In the absence of any expression of interest from the Japanese, the Bank of Japan (BoJ) is ending its CBDC project. And yet, it has already conducted viability tests of a yen-backed central bank digital currency since April 2021.
The Japanese don’t need it
The Japanese do not seem to buy into the CBCD project that the BoJ launched in 2021. For them, fiat and other types of current digital payments are more than enough. Besides, don’t they now have access to cryptocurrencies without being able to go through trusted third parties? Because if the Japanese prefer to stay on the products and services of local commercial banks, it is because they are gradually moving towards diversification.
Lately, we have known about the existence of banks like Sumitomo Mitsui Trust or Nomura who have just integrated bitcoin into their ecosystem. Even local businesses are starting to take an interest in adding cryptocurrencies to their payment methods. To name only the used car seller SBI Motor Japan.
As for their love for fiat, it should be noted that the oldest Japanese seem far from abandoning their practices. And there is reason to stay the course, since the interest rate for retail deposits is really very low, 0.001%.
Consequence: the Japanese Central Bank ordered the cessation of the CBDC program.
Japanese CBDC project gets hara-kiri
The history of this Japanese central bank digital currency program dates back to October 2020, during which time the BoJ revealed details about it. In April 2021, the institution conducted the first phase of its PoC test of this CBDC project. An opportunity to explore its basic functions, including issuance, distribution and redemption.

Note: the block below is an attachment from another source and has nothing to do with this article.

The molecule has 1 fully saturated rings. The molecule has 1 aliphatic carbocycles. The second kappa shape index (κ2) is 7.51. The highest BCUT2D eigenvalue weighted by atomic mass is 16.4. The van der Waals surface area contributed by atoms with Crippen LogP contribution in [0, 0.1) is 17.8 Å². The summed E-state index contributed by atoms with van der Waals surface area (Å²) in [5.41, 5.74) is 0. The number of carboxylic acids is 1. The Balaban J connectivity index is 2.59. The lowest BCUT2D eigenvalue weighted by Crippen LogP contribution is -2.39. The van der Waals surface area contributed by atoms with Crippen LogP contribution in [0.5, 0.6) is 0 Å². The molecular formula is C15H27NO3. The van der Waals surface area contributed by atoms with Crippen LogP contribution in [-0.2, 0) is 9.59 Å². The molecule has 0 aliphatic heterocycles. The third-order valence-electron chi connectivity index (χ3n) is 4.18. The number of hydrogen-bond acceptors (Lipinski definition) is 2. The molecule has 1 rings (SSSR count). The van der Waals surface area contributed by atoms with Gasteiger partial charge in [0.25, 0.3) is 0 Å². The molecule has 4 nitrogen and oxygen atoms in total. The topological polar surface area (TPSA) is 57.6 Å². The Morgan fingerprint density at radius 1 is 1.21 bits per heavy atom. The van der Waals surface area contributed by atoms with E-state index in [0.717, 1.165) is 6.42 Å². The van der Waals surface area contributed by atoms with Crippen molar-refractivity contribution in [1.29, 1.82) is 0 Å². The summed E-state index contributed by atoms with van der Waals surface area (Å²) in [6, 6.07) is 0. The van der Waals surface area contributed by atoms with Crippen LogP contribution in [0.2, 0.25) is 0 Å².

It ended on March 25.
The second phase of Japan’s CBDC program was to implement additional features. And also to do the feasibility study of the CBDC and to discover the difficulties during the process. Parameters such as cybersecurity and counterfeits have been studied on occasion. For this, the Bank of Japan had to call on the fintech Soramitsu and other central banks such as those of Fiji, the Philippines and Vietnam.
Now that stage number 2 has come to an end, the BoJ has deemed it necessary to put an end to this CBDC project. So there will be no third phase. And no more dreams of a state monopoly in the face of the rise of alternatives to traditional currencies, including bitcoin. A ” dead in utero “, we say in medical circles.
And yet, France seems very straddling its CBDC program. Currently, the Central Bank is testing its digital currency and plans to make it effective sometime in 2023. As for the digital euro, we have to wait until 2026 before seeing it emerge from its incubator. So, can we say that only China has taken the lead on this side?
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